Gay Ballplayers and Steroids

Originally posted on
Somehow, it’s always baseball. My mind came back to this, last week as the papers carried two reports on the same day: Mike Piazza denying he was gay, and Barry Bonds denying he uses steroids. For now, we must take both men at their word, and in Piazza’s case in particular there is really no reason to inquire further if that is the answer he wishes to give. But the questions were being asked, and on the steroid issue, they are just getting warmed up. And that’s baseball, and it’s another reason why, for all the mega-ratings popularity of football, for all the pop culture cache of hoops, this is still America’s game. People have higher hopes and expectations for baseball, and they expect it to solve its problems. Let college football wallow in hypocrisy, as it has done for all its existence. (Really, we’re just students who like to play a game on Saturday! Nobody’s making any money here!) See the NBA’s popularity soar without the league having done a single thing about the various shames that have been reported about its players in recent years. But if baseball players are on steroids, sooner or later, people want to know. And they will know, even though nobody in the game really has a strong incentive to blow the whistle. Maybe, as he has threatened, it will break with Jose Canseco. The SI-Ken Caminiti expose means the process has already begun.

And if there are gay professional athletes out there – and we know too much about human nature to say there are not – people look to baseball to deal with it, to bring someone into the open and test exactly how much the public is willing to accept. The first rumblings started with the whole story about a year ago about a gay writer who hinted, vaguely but tantalizingly, about a ballplayer he had had an affair with who played on the East Coast and wasn’t the biggest star on his team (the writer has since scoffed at the suggestion that he was talking about Piazza, who is very obviously the biggest star on his team) and who was thinking of ‘coming out.’
There’s a long tradition here. Baseball invented the color line, as far as sports were concerned, and baseball broke it; no other athlete did more to change the country than Jackie Robinson (Muhammad Ali fans to the contrary). Baseball started many of pro sports’ traditions in honoring and disciplining players and others in the game; baseball was looked to for an example in wartime, and led the response after September 11. Baseball pioneered free agency, player unions and labor disturbances. Baseball grappled with the fixing of the World Series; as Bill James memorably wrote in the 1986 Abstract, “the reaction of the public in the period after the War to End All Wars was, in essence, that it was one thing when the police were corrupt, that it was one thing when juries were bribed and judges kept on retainer, that it was one thing when elections were rigged and politicians let contracts go to the highest briber, but when baseball players started fixing games, well that was just too much; something had to be done about it.” James was writing about the Pittsburgh drug trials of the 1980s, and he wrote in the aftermath that nearly everyone in the game who’d used drugs in the late 70s-early 80s had been publicly exposed as such. Meanwhile, Art Rust jr. famously remarked in the 1970s that “if cocaine were helium, the whole NBA would just float away.” But the NBA had no messy public reckoning. It’s not like they were baseball players, after all.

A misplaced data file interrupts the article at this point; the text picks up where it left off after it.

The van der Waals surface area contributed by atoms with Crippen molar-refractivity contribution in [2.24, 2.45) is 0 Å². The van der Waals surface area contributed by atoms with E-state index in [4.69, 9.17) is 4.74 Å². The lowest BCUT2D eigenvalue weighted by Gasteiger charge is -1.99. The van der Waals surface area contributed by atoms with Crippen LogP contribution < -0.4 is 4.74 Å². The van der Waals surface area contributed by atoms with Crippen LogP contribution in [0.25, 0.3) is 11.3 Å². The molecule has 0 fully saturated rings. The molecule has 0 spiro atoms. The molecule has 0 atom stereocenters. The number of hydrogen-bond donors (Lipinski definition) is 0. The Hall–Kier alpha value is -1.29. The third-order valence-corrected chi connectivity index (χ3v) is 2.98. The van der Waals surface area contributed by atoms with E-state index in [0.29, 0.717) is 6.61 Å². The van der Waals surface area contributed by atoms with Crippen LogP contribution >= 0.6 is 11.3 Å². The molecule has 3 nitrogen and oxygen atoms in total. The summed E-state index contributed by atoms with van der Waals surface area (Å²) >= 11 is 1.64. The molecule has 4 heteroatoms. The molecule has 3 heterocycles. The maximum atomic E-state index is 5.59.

Of course, the way the Piazza story broke was a particularly shabby episode, with a gossip columnist who knows nothing about sports running an item that was pointed enough to suggest Piazza, the most ostentatiously single Met, but does not appear (from the public reports) to have had much in the way of support from credible sources. This would appear, among other things, to violate the gossip columnists’ code of ethics (if there be such a thing): don’t make a ‘blind item’ so specific that everyone knows who you’re talking about, unless you’ve really got the goods. Piazza will be heckled about this for the rest of his career, and there’s not a damn thing he can do about it. Whatever you think about the merits of a gay man in baseball coming out publicly, I can’t possibly imagine a worse situation than ‘outing’ the star of a contending team in midseason against his will. A week of the season was consumed by the story, and if there had been more support to it, the whole season would have been overshadowed. Remember, Branch Rickey didn’t bring Jackie Robinson to the Dodgers in June, and he didn’t bring him against his will, either.
Now the steroid story is the front-page saga, hitting the cover of Sports Illustrated with Ken Caminiti’s extremely un-shocking confession that he used steroids in his transformation from a 30-year-old who slugged .390 in 1993 while tying his career highs in homers (13) and doubles to the muscle-bound player who slugged .621, cracked 40 homers and drove in 130 runs in his 1996 MVP campaign. If you were surprised that Caminiti was on steroids, well, there’s also some bad news I should give you about pro wrestling.
As with the gay question, there are people throwing around percentages and unproven innuendoes about specific players without a lot of support; in some cases, the same names come up in both debates. On this one, though, the truth should come out, and eventually the dam will break, because it can’t hold forever. The SI story will naturally push a lot of people to ask questions they’d shied away from asking before. For my money, the use of steroids doesn’t make the homer explosion of the last few years illegitimate any more than the spitball made Ed Walsh’s exploits illegitimate or the rampant and varied cheating of the 1894 Baltimore Orioles made them less than true champions – it’s just another facet of the competitive conditions of the era. But, like those earlier abuses, it has to be changed. And it’s up to the players to change it. The league can police the issue once there’s a testing plan in place – but the impetus will have to come from the players themselves, because as long as the owners can only get testing at the bargaining table, they will always have priorities that have more importance to their own interests that they would rather seek as a concession. Can you blame them? At some level, the health of the players is their own business. But sometimes the public has a role, when people need a little outside pressure to resist peer pressures to disregard their own health. You and I can be a part of that, and can give moral support to the ‘clean’ players who want to re-level the playing field.